Today we received another stack of reader reviews for Lions Gate Films’ Saw II, all of which were positive. A pretty constant theme in the reviews I’ve read is that if you liked the first film, you’re totally going to dig Darren Bousman’s sequel- but if you hated the first, you should avoid this at all costs. Read on for ‘The Switcher’s’ thought’s on the sequel, which stars Donnie Wahlberg, Franky G., Glenn Plummer, Emmanuelle Vaugier, Beverley Mitchell, Eric Knudsen, Shawnee Smith, Dina Meyer and Tobin Bell. Saw II hits theaters everywhere this Friday…
By: B-D reader, The Switcher
Just came back from what was called “The North American Premiere” of Saw II, at the Montreal Madness Movie Marathon; a special 10pm-to-6am horror film all-nighter that’s in it’s second year of existence.
I attended the first marathon as well which also premiered the original Saw, so I was hyped up for this one, as this sorta crowd is very receptive to Jigsaw’s wacky adventures.
Let’s get down to the meat of it: Saw II is a much superior film to the first outing for a couple of different reasons. First and foremost, Leigh Whannell has a written a much better and focused narrative this time around. Gone are the pointless time jumps from the original, and the useless Danny Glover side-story that seemed so tacked on in the previous outing.
This time, Saw II focuses on the killer’s taunting of one detective; Eric Matthews, as played very convincingly by Donnie Wahlberg. This conflict between the two men is what everything Saw II revolves around, even when it doesn’t seem like it during the course of the plot.
The main hitch is that Jigsaw has kidnapped seven strangers and plunked them in a fun house of sorts, and has video cameras installed to watch their every move. This was not for Jigsaw’s benefit, but the police instead. Early on, Matthews and a Swat team are able to track down Jigsaw, and find the video feeds showing the seven people arguing and wondering where they now find themselves.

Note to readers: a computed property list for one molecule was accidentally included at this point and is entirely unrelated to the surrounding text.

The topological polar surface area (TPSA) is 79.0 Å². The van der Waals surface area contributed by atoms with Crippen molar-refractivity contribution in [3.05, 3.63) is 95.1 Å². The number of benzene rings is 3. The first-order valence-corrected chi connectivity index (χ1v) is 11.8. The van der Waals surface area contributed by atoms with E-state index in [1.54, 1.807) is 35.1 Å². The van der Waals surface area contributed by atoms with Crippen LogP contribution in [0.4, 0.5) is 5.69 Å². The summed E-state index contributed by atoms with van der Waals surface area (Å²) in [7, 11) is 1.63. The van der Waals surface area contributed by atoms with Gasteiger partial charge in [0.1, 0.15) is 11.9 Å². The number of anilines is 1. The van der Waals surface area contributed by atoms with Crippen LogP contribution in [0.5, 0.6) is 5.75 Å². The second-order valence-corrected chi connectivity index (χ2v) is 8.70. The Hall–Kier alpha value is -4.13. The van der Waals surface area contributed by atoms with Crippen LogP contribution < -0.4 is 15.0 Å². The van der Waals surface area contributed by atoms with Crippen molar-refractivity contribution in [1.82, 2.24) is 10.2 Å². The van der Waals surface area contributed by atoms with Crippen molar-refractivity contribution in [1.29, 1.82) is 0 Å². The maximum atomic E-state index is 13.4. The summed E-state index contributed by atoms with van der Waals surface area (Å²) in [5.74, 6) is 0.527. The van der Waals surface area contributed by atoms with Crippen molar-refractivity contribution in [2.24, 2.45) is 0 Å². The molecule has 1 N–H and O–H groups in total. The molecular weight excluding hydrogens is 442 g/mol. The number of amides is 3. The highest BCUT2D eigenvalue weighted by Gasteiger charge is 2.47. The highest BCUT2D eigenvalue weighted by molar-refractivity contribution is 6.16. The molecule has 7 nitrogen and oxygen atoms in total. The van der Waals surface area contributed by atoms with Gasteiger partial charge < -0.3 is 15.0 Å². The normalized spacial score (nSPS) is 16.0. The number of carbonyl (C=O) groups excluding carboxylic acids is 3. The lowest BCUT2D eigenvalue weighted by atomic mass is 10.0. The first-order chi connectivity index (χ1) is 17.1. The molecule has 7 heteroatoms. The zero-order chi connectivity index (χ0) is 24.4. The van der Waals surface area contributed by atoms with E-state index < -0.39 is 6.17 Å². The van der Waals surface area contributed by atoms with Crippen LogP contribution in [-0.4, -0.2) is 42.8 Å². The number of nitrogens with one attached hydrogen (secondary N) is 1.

Jigsaw, knowing his time is reaching it’s end due to cancer, lets himself be caught so he can talk to Matthews face to face. This is also when he reveals that one of the seven strangers in the house is the detective’s only son, Daniel.
The house itself is slowly being flooded with a nerve gas that will kill each person, unless they can find certain vials of antidote hidden throughout the house. They have only 3 hours to do, or the gas will reduce each person to having “blood pour out of every orifice” as Jigsaw himself artistically puts it.
As always, Jiggy has left certain clues and nasty traps to make sure his subjects play the game by his rules. The tension of the film has a great build up, as Detective Matthews gets more and more desperate as the timer counts down, and he watches his son get deader and deader as time goes on.
The story is obviously simple, and it’s this singularity that makes Saw II enjoyable. Rather then a time-jumping, flash-back ridden hodgepodge that I found the first film to be, Saw II lets you simply enjoy the blood and chaos that ensues. The 7 housemates are pretty standard; bitchy girl, tough guy, quiet loner, level-headed guy, etc… each actor works well with the material, and everyone hits the right notes, which is good for relative unknown cast. Shawnee Smith returns to reprise her role from the first Saw, as the only survivor of Jigsaw’s games. You really sympathize with her, as it’s just so…unfair she has to be put through this kinda ordeal again…
Saw II doesn’t pull any punches when it comes to the red stuff, it’s just as gory and satisfying as the first, but the various traps and tests aren’t nearly as creative and fun as some of Jigsaw’s earlier contraptions. They’re just plain violent and spew a lot of blood and pain.
The switch to Darren Lynn Bousman as a director doesn’t seem to have had much of a different effect, as Saw II looks much like the first, and uses alot of the same visual tricks. The sets look pretty much the same, all the rooms having that dingy, venereal-disease ridden flavor that Courtney Love might feel at home in.
Speaking of which, if you are expecting the same twist ending as the first, then you won’t be disappointed. While it’s simply not as shocking or as cool, it’s still pretty interesting, and took the entire story in a different direction. Certain references to the first film also crop up near the end, and the audience gobbled it up. Great reactions.
So while Saw II isn’t reinventing the wheel of horror flicks, it’s still one of the better entries I’ve seen all year. So if you liked the first Saw, it’s a definite must-see…but if you didn’t dig the style and execution, this sequel won’t make you a fan either.
If you use this, call me The Switcher!